Ah the good old days. A year before the 1967 Summer of Love kicked off and a potpourri of hippies coverged in San Francisco’s Haight Ashbury district, a gathering of Hoops players assembled in the Californian city’s Kezar Stadium for a friendly encounter with Bayern Munich in the summer of ‘66. Peace and love man? Not quite. The 60s would be swinging in more ways than one.

“Stevie Chalmers got hooked by their full back Adolph Kuntswald,” recalled the Lisbon Lion John Clark as he reflected on a fairly rambunctious rammy with the Germans over half a century ago.

Tomorrow night in the Bavarian capital, hostilities will resume between these two grand old sides as the Champions League group stages roar on. Back in 1966, Celtic were on a tour of North America and arrived at the aforementioned Kezar Stadium, a venue which would go on to stage a famous scene in Clint Eastwood’s Dirty Harry. Do I feel lucky? Kuntswald must have felt so.

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Evening Times: Lisbon Lion: John Clark at the Scottish Hall of Fame induction (Picture: SNS)

After the German had plonked a fist on Chalmers’ mouth, all hell broke loose as the Celtic man set off in fevered pursuit of his assailant in a chaotic frenzy that loosely resembled the chase scene which accompanied the end credits in an episode of the Benny Hill Show.

“Stevie chased him right along the touchline trying to get retribution,” added Clark, who was at Hampden Park on Sunday to be inducted into the Scottish Football Hall of Fame along with the rest of those famed Lisbon Lions.

“It ended up a bit of a free for all. It was quite comical because they were chasing each other and players were running after them and the fans were running at the back of us. We got to the tunnel and the gate was locked so we were all stuck there

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Some 12,000 spectators attended that particular match with a fair few of them joining the melee. The general crash, bang, wallop was done and dusted in seven minutes and when play got back underway, Celtic eventually equalised through Joe McBride as an eventful, explosive affair ended in a 2-2 draw. “German teams have always been the same, organised at the back and clinical up front,” added Clark. “Gerd Muller and Sepp Maier both played in that game.”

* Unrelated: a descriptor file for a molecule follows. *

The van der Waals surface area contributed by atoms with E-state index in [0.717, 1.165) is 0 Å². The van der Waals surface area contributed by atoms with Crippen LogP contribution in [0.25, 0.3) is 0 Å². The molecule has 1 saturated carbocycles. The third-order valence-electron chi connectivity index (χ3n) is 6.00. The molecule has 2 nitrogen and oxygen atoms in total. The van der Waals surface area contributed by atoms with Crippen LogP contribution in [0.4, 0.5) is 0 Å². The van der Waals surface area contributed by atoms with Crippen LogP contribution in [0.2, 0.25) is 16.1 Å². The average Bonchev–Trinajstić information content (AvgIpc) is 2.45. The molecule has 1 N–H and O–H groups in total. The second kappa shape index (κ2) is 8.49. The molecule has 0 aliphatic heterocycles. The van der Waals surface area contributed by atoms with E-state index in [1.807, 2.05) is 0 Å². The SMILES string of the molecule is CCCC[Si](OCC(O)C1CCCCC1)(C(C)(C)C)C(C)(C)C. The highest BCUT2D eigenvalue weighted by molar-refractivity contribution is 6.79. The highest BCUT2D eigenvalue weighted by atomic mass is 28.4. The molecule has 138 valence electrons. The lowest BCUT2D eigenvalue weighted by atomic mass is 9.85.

If the current crop of Celtic players come away from Munich with a share of the spoils tomorrow, they’ll probably hang out the bunting on London Road. The rousing 3-0 victory over Anderlecht on Belgian soil in their last Champions League outing has emboldened the Glasgow side. By all accounts, third place, and at least a Europa League spot, is now Celtic’s for the taking with the general wisdom dictating that Bayern and PSG will ultimately dominate the group and plough on into the last 16.

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Clark is not overly keen on buying into that theory, mind you. “People talk about aiming for third but a club like Celtic should never aim for third,” said the 76-year-old. “They should always go for the best they can get. Football is a funny game and you never know what can happen. You have to look at PSG and Bayern as the big boys in Europe but we’ll see what they can do on the night.”

Being involved in the glamour of Europe's premier club event is what it's all about.

"It’s a good section and we’re seeing players you maybe only see on TV," said Clark. "Bayern have got a prolific scorer as well in Robert Lewandowski and the guy Arjen Robben on the outside who can create things.

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"We’ve got a decent record, especially at home against the big sides - Juventus, Manchester United and AC Milan."

With the financial might of Bayern and PSG, though, Clark is well aware of the vast gulf in resources. “The finances are getting out of hand and there’s not much being pumped into Scottish football,” he conceded. “The investment in Britain stops at Carlisle. Scotland doesn’t get any of the cash swirling about but in a one-off occasion you never know. As long as you’ve got a goal scorer you’ve got a chance and Celtic have that in Leigh Griffiths.”

And if the worst comes to the worst, a Celtic player could always take a swing at Lewandowski?